The Treatment Of The Spread Of Disease Essay

The Treatment Of The Spread Of Disease Essay

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Living arrangements in the nineteenth century were crowded and filthy causing unsanitary living conditions which were prone to breed bacteria and disease, particularly cholera. The most common means of communicating cholera have been through unclean water. One of the most important methods of protection against the spread of disease is through cleanliness, such as maintaining personal hygiene, preparing meals in a sanitary space and avoid overcrowding by having an appropriate amount of space to conduct your daily living with separate living spaces for livestock. Cleanliness was precisely what was missing in Russia, the United States and in England in the nineteenth century. Cholera ravaged territories and placed unforgettable and untreatable fear within those who knew its name. Medical technology, specifically, microbiology and the development of bacteriology as a science was in its early stages as misconceptions replaced science. The common folk, government officials and medical professionals, a bacterium was an unlikely cause of cholera. Preconceived ideas and misconceptions reproduced faster than the bacterium Vibrio Cholerae could multiply in the intestinal canal of its victim. During the health response to cholera, with the help of John Snow, society learned the disease is spread by a bacterium that passes from the sick to the healthy, not by other inclined beliefs such as miasmas. John Snow’s work accelerated the once stagnant beliefs and ideas of society in the nineteenth century and pushed government officials to support epidemiologists in rationalizing their methods to society after massive amounts of deaths were accounted for in Russia, the United States and in England.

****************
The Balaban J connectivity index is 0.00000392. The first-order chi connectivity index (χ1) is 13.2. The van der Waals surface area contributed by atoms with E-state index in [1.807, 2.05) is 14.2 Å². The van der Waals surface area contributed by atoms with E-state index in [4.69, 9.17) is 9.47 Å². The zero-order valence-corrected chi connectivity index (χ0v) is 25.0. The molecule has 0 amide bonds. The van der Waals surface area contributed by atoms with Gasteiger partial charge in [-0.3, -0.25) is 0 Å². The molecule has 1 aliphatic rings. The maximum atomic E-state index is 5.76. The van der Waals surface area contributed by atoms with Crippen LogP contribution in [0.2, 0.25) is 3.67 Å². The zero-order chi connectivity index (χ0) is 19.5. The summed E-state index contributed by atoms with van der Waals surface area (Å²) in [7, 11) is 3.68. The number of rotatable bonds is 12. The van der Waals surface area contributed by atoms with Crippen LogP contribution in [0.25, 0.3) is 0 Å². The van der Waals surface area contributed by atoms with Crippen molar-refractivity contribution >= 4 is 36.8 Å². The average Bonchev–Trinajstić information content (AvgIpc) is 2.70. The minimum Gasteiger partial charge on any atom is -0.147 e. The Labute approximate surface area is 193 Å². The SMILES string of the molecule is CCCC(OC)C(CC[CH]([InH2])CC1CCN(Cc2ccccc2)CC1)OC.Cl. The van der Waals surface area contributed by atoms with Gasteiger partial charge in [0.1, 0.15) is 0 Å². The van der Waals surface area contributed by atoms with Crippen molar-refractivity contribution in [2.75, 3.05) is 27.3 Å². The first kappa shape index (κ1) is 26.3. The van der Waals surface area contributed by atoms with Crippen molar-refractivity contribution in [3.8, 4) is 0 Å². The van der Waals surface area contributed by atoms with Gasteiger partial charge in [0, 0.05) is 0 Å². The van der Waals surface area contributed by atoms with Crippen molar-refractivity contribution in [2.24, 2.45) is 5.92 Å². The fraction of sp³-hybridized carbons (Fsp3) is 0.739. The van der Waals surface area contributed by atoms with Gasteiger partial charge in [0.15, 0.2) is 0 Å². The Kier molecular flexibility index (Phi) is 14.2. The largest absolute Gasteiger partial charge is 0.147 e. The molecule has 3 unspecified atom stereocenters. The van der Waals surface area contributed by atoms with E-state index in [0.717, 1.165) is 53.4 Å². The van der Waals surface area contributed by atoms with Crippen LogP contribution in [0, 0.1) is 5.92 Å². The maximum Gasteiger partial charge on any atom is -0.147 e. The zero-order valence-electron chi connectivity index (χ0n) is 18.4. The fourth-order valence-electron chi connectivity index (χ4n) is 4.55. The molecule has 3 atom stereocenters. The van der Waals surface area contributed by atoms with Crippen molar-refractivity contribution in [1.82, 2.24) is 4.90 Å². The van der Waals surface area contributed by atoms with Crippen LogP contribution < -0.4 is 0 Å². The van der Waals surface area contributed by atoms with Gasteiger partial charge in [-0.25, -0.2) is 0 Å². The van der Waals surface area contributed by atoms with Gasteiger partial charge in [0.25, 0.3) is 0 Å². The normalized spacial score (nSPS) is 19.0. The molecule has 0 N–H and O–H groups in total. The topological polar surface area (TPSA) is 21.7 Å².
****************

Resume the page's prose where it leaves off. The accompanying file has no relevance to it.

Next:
By examining the origin and prevalence of cholera ...

... middle of paper ...

...chnology in the nineteenth century were unclear, unconvincing and not accepted by society on an equivalent scale as misconceptions, for example:
In Russia, the United States and England in the nineteenth century, people assumed poverty was a vice that predisposed them to cholera. Those persons attacked by the disease were essentially the filth of the city. It was common to identify cholera with the lower class. Persons who showed fear of cholera were thought to be more vulnerable to the disease. Those countries with a resilient faith in Christianity would be pardoned while the countries with the least amount Christians would be attacked by cholera. It was believed cholera was punishment from God. Those who are evil would be punished for their evil sins. Persons with bad blood would surrender to cholera, so cutting your skin and allowing the bad blood to discharge was

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